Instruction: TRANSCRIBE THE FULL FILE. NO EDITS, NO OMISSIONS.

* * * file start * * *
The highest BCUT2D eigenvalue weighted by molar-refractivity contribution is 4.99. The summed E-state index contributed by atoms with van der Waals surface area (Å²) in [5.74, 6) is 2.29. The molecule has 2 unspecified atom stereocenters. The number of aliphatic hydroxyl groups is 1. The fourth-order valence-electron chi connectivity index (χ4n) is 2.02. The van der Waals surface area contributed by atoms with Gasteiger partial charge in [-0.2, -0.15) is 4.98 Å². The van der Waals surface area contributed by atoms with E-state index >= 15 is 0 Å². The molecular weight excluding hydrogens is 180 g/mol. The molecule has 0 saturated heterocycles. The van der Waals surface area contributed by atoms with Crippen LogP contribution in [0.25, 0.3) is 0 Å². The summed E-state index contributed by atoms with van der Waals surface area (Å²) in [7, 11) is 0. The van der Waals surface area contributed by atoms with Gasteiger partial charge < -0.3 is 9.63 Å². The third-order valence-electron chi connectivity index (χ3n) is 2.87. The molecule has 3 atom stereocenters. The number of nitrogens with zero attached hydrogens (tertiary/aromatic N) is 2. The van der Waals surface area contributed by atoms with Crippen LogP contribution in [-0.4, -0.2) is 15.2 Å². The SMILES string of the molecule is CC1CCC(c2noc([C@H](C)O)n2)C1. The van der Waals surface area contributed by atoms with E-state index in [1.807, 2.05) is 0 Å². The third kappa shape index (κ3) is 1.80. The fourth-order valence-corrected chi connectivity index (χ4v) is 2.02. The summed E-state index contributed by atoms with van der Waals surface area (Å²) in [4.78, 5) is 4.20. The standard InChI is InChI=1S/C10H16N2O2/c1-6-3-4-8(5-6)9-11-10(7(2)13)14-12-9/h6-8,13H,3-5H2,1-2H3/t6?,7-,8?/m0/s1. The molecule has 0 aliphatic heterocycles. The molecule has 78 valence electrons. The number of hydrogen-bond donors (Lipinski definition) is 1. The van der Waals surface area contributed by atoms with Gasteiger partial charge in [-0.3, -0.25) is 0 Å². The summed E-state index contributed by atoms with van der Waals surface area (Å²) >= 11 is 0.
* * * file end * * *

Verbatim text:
The highest BCUT2D eigenvalue weighted by molar-refractivity contribution is 4.99. The summed E-state index contributed by atoms with van der Waals surface area (Å²) in [5.74, 6) is 2.29. The molecule has 2 unspecified atom stereocenters. The number of aliphatic hydroxyl groups is 1. The fourth-order valence-electron chi connectivity index (χ4n) is 2.02. The van der Waals surface area contributed by atoms with Gasteiger partial charge in [-0.2, -0.15) is 4.98 Å². The van der Waals surface area contributed by atoms with E-state index >= 15 is 0 Å². The molecular weight excluding hydrogens is 180 g/mol. The molecule has 0 saturated heterocycles. The van der Waals surface area contributed by atoms with Crippen LogP contribution in [0.25, 0.3) is 0 Å². The summed E-state index contributed by atoms with van der Waals surface area (Å²) in [7, 11) is 0. The van der Waals surface area contributed by atoms with Gasteiger partial charge < -0.3 is 9.63 Å². The third-order valence-electron chi connectivity index (χ3n) is 2.87. The molecule has 3 atom stereocenters. The number of nitrogens with zero attached hydrogens (tertiary/aromatic N) is 2. The van der Waals surface area contributed by atoms with Crippen LogP contribution in [-0.4, -0.2) is 15.2 Å². The SMILES string of the molecule is CC1CCC(c2noc([C@H](C)O)n2)C1. The van der Waals surface area contributed by atoms with E-state index in [1.807, 2.05) is 0 Å². The third kappa shape index (κ3) is 1.80. The fourth-order valence-corrected chi connectivity index (χ4v) is 2.02. The summed E-state index contributed by atoms with van der Waals surface area (Å²) in [4.78, 5) is 4.20. The standard InChI is InChI=1S/C10H16N2O2/c1-6-3-4-8(5-6)9-11-10(7(2)13)14-12-9/h6-8,13H,3-5H2,1-2H3/t6?,7-,8?/m0/s1. The molecule has 0 aliphatic heterocycles. The molecule has 78 valence electrons. The number of hydrogen-bond donors (Lipinski definition) is 1. The van der Waals surface area contributed by atoms with Gasteiger partial charge in [-0.3, -0.25) is 0 Å². The summed E-state index contributed by atoms with van der Waals surface area (Å²) >= 11 is 0.